Trump Is Closer To Corporatism Than Totalitarianism

Trump, insofar as he is a danger to civil liberties, shows reflexes closer to authoritarian corporatism rather than totalitarianism. He and his advisers are more interested in the obedience of the common citizen as part of a group enrichment of particular classes and corporations than with any overriding ideological loyalty. They play to the proles, rather than neutralizing them. They have no real interest in what anyone actually believes, so long as it translates into temporary political power and personal enrichment.

Orwell’s party, by contract, expropriates everything, owns everything, and controls every last detail of daily life. Their centrally planned economy doles out rations of chocolate and gin like precious resources. It is the high Stalinism of 1950, not the Chavez-lite nationalism of 2017.

And finally, there is Big Brother himself, omnipresent and glowering, always watching, always judging, rarely speaking, a figure—again, modeled on Stalin—of superhuman virtue, intelligence, industry, compassion, and bravery. Father, protector, nemesis, demi-god, the actual Big Brother is never seen in person, a Wizard of Oz whose curtain is never pulled back. His mystique is central to the fear and awe he inspires among his subjects.

Trump Is No Big Brother, Despite His ‘Alternative Facts’

Trump is a lot of things, but he’s not Big Brother. He can’t stay quiet or keep off of Twitter for an hour. We know every tic, ever stray hair on his head, every odd gesture of his hands. We know his views at length because he talks about everything, in random order, incessantly. If this is our Big Brother, we have little to fear from a new “1984.”

Trump is a lot of things, but he’s not Big Brother.

One similarity, I suppose, with “1984” is the way Trump and his surrogates have launched a full assault on the English language and the notion of truth, deploying terms like “fake news” and “alternative facts” and other clunky mouthfuls that sound as much like the detritus of a college dorm argument or a psychotherapy session as they do messages to an actual political community.

It is true that in “1984,” facts were utterly malleable, and language a weapon used to extinguish abstract thought. But again, compared to the titans of Orwell’s Party, the Trump team’s major players are pikers on this score. Whatever came out of Sean Spicer in his first press conference, it wasn’t Newspeak; it was a disjointed, fragmented language, like a poorly done speech heard through a too-loud speaker with a short in the wiring cutting out now and then.

You Should Be Scared About ‘Brave New World,’ Not ‘1984’

None of this is the regime that will create Oceania.

No, if you really want to think about the dystopian novel that should scare you in 2017, you must go to the another school of dystopian literature, away from the gray totalitarianism of “1984,” and enter instead the sex, drug, and leisure soaked society of Aldous Huxley’s “Brave New World.”

It is here, in Huxley’s grim but orderly vision of the future, that Americans should see themselves as closer to their own doom. Huxley’s World State is run by benevolent—or so they see themselves—tyrants enforcing a genetically engineered caste system, in which the populace is repressed not by violence but instead anesthetized by easy sex, ample supplies of euphoria-inducing drugs, and meaningless entertainment. Pleasure and hedonism, not violence and party discipline, are the mechanisms by which society is induced to submission.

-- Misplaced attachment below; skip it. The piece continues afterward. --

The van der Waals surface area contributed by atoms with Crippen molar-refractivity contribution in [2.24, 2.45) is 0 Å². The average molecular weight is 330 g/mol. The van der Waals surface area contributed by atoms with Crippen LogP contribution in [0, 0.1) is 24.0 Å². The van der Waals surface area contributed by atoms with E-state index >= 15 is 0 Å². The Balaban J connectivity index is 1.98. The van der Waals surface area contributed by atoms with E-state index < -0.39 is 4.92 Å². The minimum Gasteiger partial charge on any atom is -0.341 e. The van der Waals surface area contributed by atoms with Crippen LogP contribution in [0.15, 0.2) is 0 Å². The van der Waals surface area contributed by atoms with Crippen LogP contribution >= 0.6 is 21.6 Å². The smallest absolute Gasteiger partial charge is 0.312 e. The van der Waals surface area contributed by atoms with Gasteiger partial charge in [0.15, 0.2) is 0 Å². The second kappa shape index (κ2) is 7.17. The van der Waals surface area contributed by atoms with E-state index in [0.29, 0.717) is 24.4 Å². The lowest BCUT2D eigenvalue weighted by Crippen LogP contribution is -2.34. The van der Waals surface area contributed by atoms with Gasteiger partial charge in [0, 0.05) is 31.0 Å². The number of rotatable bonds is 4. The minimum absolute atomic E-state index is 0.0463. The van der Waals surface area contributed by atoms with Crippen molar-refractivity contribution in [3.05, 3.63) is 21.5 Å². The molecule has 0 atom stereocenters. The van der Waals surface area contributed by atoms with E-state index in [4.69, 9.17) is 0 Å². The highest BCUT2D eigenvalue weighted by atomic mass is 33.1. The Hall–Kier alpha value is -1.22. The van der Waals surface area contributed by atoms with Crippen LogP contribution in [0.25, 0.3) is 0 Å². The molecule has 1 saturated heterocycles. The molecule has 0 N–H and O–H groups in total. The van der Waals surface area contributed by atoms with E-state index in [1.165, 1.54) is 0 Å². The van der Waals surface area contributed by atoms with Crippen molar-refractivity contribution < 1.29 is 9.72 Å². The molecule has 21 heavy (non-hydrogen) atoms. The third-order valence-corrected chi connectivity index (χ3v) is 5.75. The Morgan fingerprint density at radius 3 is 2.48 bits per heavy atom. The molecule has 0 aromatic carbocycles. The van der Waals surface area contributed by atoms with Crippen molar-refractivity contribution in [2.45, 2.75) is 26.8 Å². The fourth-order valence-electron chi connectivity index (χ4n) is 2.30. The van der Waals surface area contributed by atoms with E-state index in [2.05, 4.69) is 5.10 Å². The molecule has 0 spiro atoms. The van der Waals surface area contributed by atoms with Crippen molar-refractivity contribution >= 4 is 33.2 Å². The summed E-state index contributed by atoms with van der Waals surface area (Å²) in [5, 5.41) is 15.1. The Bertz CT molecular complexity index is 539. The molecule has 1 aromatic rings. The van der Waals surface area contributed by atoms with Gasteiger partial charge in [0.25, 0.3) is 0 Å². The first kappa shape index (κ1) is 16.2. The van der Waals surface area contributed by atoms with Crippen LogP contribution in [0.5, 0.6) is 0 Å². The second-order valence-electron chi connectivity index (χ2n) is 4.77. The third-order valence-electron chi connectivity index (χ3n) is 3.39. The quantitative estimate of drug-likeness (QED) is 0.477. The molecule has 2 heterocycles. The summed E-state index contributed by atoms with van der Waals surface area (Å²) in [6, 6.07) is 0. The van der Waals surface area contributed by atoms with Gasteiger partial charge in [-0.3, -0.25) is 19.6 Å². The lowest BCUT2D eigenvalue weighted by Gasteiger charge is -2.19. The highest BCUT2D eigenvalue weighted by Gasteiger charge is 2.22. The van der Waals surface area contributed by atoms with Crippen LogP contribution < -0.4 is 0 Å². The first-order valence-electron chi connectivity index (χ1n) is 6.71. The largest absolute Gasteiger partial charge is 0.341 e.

We Should Fear Hedonism, Not Just Totalitarianism

The world of “1984” destroys Winston Smith by torturing him until he is capable of loving nothing but the state. In “Brave New World,” the hero—a man raised outside of the World State’s “civilization”—resists the pleasures of the new order, until he eventually submits and ends up filled-with self-loathing. He then saves the authorities the trouble of dealing with him by hanging himself.

The nightmare of a society debased by its own affluence and hedonism, increasingly turning both to drugs and suicide, is far closer to America under Trump. There is no need for Big Brother when people willingly withdraw from public life. Winston Smith took every spare moment to read, to write, and to meet his secret lover. But in a country where Americans fill their spare time with substance abuse, pornography, and moronic television shows, there are few Winston Smiths to be found—and no need for them in a state that doesn’t much care what anyone does, so long as everyone stays away from politics.

We are killing our own sense of industry and independence on both the right and the left.

Of course, neither of these dystopian nightmares are upon us yet, nor are they inevitable. One of the most endearing (and infuriating qualities) of Americans is that they don’t like to be told what to do. We retain a fierce streak of independence, even when it leads us astray. But make no mistake: we are killing our own sense of industry and independence on both the right and the left—yes, across the American political spectrum—and thus are far more at risk of sliding into the affluent but illiberal “Brave New World” than the regimented and disciplined world of Oceania.

And if we’re lazy enough to become the decadent but efficient society Huxley foresaw in “Brave New World,” we could eventually fall to the conquest of more disciplined and martial nations. If that happens, then we do indeed risk emerging from the wreckage as the impoverished maximum security prison of “1984.”

In the meantime, we had best think about how to recover our sense of dignity, stoicism, and self-respect before we court both of these terrifying outcomes.

Tom Nichols is a professor of national security affairs at the U.S. Naval War College and an adjunct professor in the Harvard Extension School. Views expressed here are his own. Follow him on Twitter, @RadioFreeTom.